The Boniface Heritage Trail

Location 1: St Lawrence Green

Words: WINFRITH (ST BONIFACE) BORN IN CREDITON, 680 AD

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Location 2: Congregational Church

Words: EARLY EDUCATION OF WINFRITH AT EXETER MONASTERY, 686 AD

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In 2019 Crediton Town Team was awarded a grant of £16,000 from the LEADER fund – a European fund for rural projects – towards the Boniface Heritage Trail project. Other awards were generously given by Crediton Town Council, Devon County Council and the Crediton Chamber of Commerce.

In December 2018 Mid-Devon District Council granted planning permission for installing the Boniface signposts in eight different locations around the town.

With funding and legal permissions in place we completed the graphic designs and sent them to a specialist print company in the Netherlands. They transferred each image onto 2-metre long acetate sheets which included ultra-violet filters. The acetates were sent to a toughened-glass fabricator near Weston-Super-Mare. Using special ovens they heated and bonded each acetate sheet between layers of toughened glass. Each one is 25mm thick and weighs 75 kilos.

The eight toughened glass panels were delivered to local steel fabricator Conibear Brothers in Crediton. They created galvanised steel support frames around each one ready for attaching to underground H-frames.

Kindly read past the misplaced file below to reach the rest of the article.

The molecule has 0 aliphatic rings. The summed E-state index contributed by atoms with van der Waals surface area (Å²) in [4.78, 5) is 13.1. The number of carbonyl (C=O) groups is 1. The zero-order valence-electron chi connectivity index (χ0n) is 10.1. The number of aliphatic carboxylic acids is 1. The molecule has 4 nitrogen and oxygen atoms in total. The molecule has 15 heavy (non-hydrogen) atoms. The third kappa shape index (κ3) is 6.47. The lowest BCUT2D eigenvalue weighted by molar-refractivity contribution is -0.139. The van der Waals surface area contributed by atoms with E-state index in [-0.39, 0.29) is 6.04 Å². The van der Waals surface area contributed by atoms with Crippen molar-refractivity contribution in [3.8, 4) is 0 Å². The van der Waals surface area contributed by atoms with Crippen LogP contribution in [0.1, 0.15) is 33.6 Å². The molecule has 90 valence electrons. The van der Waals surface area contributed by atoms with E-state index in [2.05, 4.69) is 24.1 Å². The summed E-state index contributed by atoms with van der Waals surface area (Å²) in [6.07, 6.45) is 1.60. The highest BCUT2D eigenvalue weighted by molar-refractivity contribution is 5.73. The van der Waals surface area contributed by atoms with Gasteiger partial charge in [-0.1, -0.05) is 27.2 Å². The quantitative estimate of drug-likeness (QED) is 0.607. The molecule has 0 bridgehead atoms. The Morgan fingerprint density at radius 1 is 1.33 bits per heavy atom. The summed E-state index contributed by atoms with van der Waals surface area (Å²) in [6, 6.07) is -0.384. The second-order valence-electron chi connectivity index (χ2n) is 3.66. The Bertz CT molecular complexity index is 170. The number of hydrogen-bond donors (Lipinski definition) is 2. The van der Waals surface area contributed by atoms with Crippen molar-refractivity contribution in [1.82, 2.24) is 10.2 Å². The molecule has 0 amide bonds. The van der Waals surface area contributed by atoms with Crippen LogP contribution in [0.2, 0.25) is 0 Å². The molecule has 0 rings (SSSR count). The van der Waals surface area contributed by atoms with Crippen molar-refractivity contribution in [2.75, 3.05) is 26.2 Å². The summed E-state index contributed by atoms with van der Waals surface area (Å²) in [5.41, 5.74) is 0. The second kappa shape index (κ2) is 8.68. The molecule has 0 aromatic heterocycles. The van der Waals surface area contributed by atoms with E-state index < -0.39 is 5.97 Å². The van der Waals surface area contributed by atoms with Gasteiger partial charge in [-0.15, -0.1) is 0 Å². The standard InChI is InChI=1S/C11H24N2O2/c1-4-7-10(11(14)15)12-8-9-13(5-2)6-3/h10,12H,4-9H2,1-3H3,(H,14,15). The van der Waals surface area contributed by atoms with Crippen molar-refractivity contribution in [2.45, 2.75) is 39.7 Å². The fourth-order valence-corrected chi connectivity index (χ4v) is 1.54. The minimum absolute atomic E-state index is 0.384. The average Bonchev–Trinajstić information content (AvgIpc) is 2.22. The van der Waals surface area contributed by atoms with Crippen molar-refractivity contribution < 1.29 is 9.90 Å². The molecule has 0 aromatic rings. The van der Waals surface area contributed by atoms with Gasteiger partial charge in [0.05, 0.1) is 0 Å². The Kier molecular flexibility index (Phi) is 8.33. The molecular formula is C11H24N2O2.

Lastly, local builders Steve Rowe and company will excavate the eight locations in the new year and install the frames, bolting them onto concrete anchors and re-surfacing the ground. An archaeological team will monitor and record the process. Work will be paused should any remains of archaeological or heritage significant be found.

If all goes well, the eight Boniface heritage trail panels will be ready for visitors by St Boniface Day on 5 June 2020.

Location 3: Town Square

Words: WINFRITH LIVES AS MONK AT NURSLING, SOUTHAMPTON, 705 AD

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Location 4: Methodist Church

Words: WINFRITH CONSECRATED AS BISHOP BONIFACE BY THE POPE, 722 AD

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Many people have been involved in the project to date, all of them voluntarily. These include the town team’s project steering group (see below), the graphic designers Alison Shakspeare and Karl Triebel, structural engineer Bill Badger, photographer Richard Burston, funding advisor Paul Tucker, numerous Crediton town councillors, as many as eighty church committee members and vicars and priests from the Crediton Roman Catholic Church, Holy Cross parish church, the Methodist Church and the Congregational Church, as well as officers and elected members from Mid-Devon District Council on whose land four of the eight toughened glass panels will be installed.

 The original artwork by local artist Charlotte Turner comprises gentle and stylised versions of the eight stained glass windows in the parish church. They tell the story of local monk Winfrith, later consecrated as Bishop Boniface by the Pope in 722 AD. Boniface is widely acknowledged as having founded the Christian Church in what is now Germany and Holland. Numerous visitors from those countries come to Crediton each year to pay homage to his birthplace.